A duplication on canine chromosome 18 is behind Siberian Huskies’ blue eyes, according to a study published in PLOS Genetics by Adam Boyko, PhD, founder and CEO of Embark Veterinary, and Aaron Sams, PhD, senior scientist at Embark Veterinary Inc. and colleagues.
According to the authors, this is the first consumer genomics study conducted in a nonhuman model and the largest canine genome-wide association study to date (the DNA of 6,000 dogs was tested).
Embark Veterinary is DNA research company with offices in Boston and Ithaca, N.Y., and a research partner of the Cornell University College of Veterinary Medicine.
Boyko, Sams, and colleagues used a diverse panel of 6,070 genetically tested dogs with owners that contributed phenotype data via web-based surveys and photo uploads. They found that a 98.6-kilobase duplication on chromosome 18 near the ALX4 gene, which plays an important role in mammalian eye development, was strongly associated with variation in blue eye color, primarily in Siberian huskies but also in nonmerle Australian shepherds.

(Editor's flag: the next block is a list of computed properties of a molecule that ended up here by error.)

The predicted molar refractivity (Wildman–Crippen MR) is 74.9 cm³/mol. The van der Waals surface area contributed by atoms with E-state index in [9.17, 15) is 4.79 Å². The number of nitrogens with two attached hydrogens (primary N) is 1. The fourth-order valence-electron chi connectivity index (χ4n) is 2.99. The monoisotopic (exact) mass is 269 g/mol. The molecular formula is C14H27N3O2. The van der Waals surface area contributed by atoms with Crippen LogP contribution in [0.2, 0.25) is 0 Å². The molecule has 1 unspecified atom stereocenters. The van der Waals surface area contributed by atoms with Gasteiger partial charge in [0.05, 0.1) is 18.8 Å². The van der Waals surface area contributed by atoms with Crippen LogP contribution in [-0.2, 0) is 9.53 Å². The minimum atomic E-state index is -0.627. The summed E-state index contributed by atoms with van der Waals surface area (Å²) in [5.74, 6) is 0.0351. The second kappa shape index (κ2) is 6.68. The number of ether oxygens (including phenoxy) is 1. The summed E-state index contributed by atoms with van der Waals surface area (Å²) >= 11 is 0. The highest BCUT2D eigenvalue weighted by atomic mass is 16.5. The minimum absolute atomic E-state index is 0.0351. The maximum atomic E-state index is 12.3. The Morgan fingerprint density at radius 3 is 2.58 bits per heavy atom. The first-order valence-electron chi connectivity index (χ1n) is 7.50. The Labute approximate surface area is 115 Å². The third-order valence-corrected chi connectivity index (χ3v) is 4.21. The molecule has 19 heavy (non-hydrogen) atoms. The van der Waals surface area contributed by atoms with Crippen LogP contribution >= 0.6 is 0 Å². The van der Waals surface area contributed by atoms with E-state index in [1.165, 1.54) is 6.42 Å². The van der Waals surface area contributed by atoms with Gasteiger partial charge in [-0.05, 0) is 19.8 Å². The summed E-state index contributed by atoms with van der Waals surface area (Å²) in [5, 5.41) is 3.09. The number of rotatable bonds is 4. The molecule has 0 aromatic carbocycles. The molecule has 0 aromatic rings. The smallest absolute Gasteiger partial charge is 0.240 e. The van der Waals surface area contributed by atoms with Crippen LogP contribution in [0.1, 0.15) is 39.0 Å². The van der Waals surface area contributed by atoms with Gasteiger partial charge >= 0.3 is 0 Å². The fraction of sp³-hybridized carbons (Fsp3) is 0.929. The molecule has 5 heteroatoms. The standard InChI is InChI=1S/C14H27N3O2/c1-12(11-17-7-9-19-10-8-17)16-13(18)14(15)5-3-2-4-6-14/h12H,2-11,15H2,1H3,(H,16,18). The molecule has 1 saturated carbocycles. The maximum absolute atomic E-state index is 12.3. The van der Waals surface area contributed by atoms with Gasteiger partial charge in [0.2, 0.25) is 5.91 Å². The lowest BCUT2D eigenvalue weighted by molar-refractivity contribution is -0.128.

One copy of the variant was enough to cause blue eyes, or heterochromia. However, some dogs with the variant did not have blue eyes, so other genetic or environmental factors are still involved. Future studies may lead to the discovery of a novel pathway by which blue eyes develop in mammals.
“Using genetic data from the pets of our customers, combined with eye colors reported by customers for those same animals, we have discovered a genetic duplication that is strongly associated with blue eye color,” said Sams. “This study demonstrates the power of the approach that Embark is taking towards improving canine health. In a single year, we collected enough data to conduct the largest canine study of its kind. Embark is currently pursuing similar research projects in a range of morphological and health-related traits and we hope to continue to use our platform to move canine genetics and health forward in a very real way.”